>Rant Bait: Sharing Passwords Apparently Makes You a Felon

>Earlier this week, Tennessee signed a new bill into law that will take effect July 1st. While this site normally wouldn’t cover legal news, this one is not only important, but it is beyond ridiculous and is a great example of the idiocy of our government when it comes to technology. This new law expands on old law that made it illegal to steal cable and dine and dash. Starting July 1st, it will be illegal to share your passwords to “entertainment subscription service” sites with anyone. No more sharing Netflix with anyone.

The bill was made specifically to stop pirates who sell user names and passwords in bulk, but the bill’s sponsor, Rep. Gerald McCormick even mentioned that it could be used to stop sharing with families and friends. Sharing less than $500 would be a misdemeanor, leading up to 1 year in jail or a $2500 fine, more if you go over $500. Tennessee’s governor, Bill Haslam, signed the bill into law after admitting that he wasn’t familiar with the details of it!

The problem is the wording of the law. What exactly is a “entertainment subscription service”? Here’s a few off the top of my head: Netflix, Rdio, Hulu Plus, Xbox Live, Amazon Instant Video, Audible, magazine subscriptions, newspaper subscriptions, online gaming such as World of Warcraft and Steam, even a gym membership. The list can go on because the law is written with insanely vague terms. Why is the law written so badly? The Record Industry Association of America has a huge presence in Tennessee, the country music capitol. A ton of tax money from the RIAA goes to them. For now, let’s assume that tax money is the only cash Ten. lawmakers get.

This law is so obviously completely written by the scumbags at the RIAA. I’m not advocating the wholesale auctioning of usernames and passwords. I’ve recently gone to paying for all my music and movies myself. But you cannot seriously tell me that I can’t share my Netflix account with my fiancee. We live in the same house. I have Netflix logged in on my TV. Am I supposed to tell her to buy her own subscription to use if I’m not there? I know my niece uses my brother’s Netflix account to get her daily fix of SpongeBob. With the amount she’s been watching, I can assure you that she’ll definitely spend her 3rd and 4th birthday behind bars because she’s not paying the bill.

Both the RIAA and the MPAA (the Motion Picture Association of America) have been run by people who didn’t think that this whole Internet thing would catch on. And then 15 years later they started doing something about it. Yes, they haven’t been making as much money as they used to. That’s because of their history of using DRM to make sure that if I buy a movie on DVD, I can’t rip it to my computer to watch it there or put it on my iPod. Heaven forbid I use the movie I just purchased in the manner of my choosing. Unfortunately, these backwards old men have a ridiculous amount of money. And it’s crap laws like this that show that they put a lot of that money into lobbying.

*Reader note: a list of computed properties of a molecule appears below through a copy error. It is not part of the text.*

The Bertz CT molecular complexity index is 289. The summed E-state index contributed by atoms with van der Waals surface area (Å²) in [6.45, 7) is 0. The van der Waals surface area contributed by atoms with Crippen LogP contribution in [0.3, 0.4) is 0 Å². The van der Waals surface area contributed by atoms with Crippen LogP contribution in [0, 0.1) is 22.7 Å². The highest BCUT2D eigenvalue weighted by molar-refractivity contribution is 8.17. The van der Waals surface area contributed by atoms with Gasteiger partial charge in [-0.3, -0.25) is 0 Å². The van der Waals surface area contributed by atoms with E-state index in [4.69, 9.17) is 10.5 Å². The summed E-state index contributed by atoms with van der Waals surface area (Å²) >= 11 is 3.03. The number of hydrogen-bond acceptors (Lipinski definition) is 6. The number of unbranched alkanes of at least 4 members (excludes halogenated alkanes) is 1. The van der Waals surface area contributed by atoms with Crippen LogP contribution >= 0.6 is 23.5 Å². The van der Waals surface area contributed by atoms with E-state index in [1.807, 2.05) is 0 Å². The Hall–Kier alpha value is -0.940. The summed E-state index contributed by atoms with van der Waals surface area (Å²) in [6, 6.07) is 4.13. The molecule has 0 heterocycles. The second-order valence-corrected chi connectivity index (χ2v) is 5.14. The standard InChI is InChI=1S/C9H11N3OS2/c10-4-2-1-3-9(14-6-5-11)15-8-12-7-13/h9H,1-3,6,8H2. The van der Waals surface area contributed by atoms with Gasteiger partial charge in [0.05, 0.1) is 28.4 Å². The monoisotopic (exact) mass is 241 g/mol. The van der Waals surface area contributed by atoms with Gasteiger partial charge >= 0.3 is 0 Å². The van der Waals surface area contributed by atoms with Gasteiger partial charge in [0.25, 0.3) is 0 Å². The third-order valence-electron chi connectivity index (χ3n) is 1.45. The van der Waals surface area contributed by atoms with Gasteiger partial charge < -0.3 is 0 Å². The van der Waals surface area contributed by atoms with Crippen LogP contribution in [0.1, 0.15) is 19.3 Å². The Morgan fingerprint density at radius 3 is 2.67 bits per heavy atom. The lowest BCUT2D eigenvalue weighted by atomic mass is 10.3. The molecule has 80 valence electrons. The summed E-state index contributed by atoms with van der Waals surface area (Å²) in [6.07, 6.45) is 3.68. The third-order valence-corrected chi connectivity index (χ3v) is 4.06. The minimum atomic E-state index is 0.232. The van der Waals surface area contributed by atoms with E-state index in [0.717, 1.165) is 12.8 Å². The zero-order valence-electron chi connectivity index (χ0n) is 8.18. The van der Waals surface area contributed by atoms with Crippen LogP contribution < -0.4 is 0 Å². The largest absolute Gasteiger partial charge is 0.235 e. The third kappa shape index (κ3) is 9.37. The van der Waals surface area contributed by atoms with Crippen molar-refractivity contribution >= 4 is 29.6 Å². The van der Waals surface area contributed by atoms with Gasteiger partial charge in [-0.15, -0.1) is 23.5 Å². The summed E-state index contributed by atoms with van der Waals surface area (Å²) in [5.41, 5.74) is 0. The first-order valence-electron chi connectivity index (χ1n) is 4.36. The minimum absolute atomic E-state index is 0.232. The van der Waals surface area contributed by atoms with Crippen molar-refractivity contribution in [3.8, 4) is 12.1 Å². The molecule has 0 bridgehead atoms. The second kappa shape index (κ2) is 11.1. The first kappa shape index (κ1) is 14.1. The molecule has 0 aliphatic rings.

Molly Wood at CNET says it best. What these people fail to understand is that most people are willing to pay money for these services. The fact is, these idiot industries don’t make the content available. Then they wonder why nobody is buying their stuff. The economy is really bad now. Telling a family that they have to get their own individual “entertainment subscription services” for each member is beyond ridiculous. I encourage you all to write your congressmen and women. Tell them that what Tennessee is doing shameful and if they hope to get reelected that they laugh RIAA and MPAA lobbyists out of their office. I’m posting Rep. McCormick’s contact form below as well. Be intelligent. Don’t just tell him what a jackass he is. Tell him why. And tell him why people who aren’t in the pocket of the recording studios are against such nonsense. Tell it to Bill Haslam, who’s address is below (I’d love to give you his email, but his site’s Contact Us page is down). These people aren’t looking out for us. They are looking out for their own pocket, and it is not acceptable, and we should not just stand idly by.

Rep. Gerald McCormick: http://geraldmccormick.net/contact.htm

Gov. Bill Haslam: 1701 West End Avenue
Suite 300
Nashville, TN 37203

(615) 254-4799

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